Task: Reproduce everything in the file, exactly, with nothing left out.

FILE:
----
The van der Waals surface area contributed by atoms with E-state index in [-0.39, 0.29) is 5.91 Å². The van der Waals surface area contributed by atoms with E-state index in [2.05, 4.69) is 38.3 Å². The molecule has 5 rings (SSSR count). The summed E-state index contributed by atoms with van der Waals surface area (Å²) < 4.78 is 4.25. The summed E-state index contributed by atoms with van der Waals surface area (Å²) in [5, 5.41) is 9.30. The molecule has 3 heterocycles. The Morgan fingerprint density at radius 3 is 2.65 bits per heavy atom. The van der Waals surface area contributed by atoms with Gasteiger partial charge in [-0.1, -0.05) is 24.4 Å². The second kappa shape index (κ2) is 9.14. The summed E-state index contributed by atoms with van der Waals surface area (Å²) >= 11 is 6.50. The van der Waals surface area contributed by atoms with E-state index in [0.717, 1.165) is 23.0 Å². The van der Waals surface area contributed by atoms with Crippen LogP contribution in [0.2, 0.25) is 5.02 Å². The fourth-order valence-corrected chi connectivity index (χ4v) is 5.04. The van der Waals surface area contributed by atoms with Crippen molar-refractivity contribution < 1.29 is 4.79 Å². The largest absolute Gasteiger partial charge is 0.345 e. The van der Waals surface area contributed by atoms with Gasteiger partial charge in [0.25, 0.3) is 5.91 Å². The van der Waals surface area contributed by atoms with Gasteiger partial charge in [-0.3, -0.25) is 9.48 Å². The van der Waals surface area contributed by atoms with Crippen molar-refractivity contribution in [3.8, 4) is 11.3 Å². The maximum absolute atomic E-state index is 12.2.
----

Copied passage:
The van der Waals surface area contributed by atoms with E-state index in [-0.39, 0.29) is 5.91 Å². The van der Waals surface area contributed by atoms with E-state index in [2.05, 4.69) is 38.3 Å². The molecule has 5 rings (SSSR count). The summed E-state index contributed by atoms with van der Waals surface area (Å²) < 4.78 is 4.25. The summed E-state index contributed by atoms with van der Waals surface area (Å²) in [5, 5.41) is 9.30. The molecule has 3 heterocycles. The Morgan fingerprint density at radius 3 is 2.65 bits per heavy atom. The van der Waals surface area contributed by atoms with Gasteiger partial charge in [-0.1, -0.05) is 24.4 Å². The second kappa shape index (κ2) is 9.14. The summed E-state index contributed by atoms with van der Waals surface area (Å²) >= 11 is 6.50. The van der Waals surface area contributed by atoms with E-state index in [0.717, 1.165) is 23.0 Å². The van der Waals surface area contributed by atoms with Crippen LogP contribution in [0.2, 0.25) is 5.02 Å². The fourth-order valence-corrected chi connectivity index (χ4v) is 5.04. The van der Waals surface area contributed by atoms with Crippen molar-refractivity contribution < 1.29 is 4.79 Å². The largest absolute Gasteiger partial charge is 0.345 e. The van der Waals surface area contributed by atoms with Gasteiger partial charge in [0.25, 0.3) is 5.91 Å². The van der Waals surface area contributed by atoms with Gasteiger partial charge in [-0.3, -0.25) is 9.48 Å². The van der Waals surface area contributed by atoms with Crippen molar-refractivity contribution in [3.8, 4) is 11.3 Å². The maximum absolute atomic E-state index is 12.2.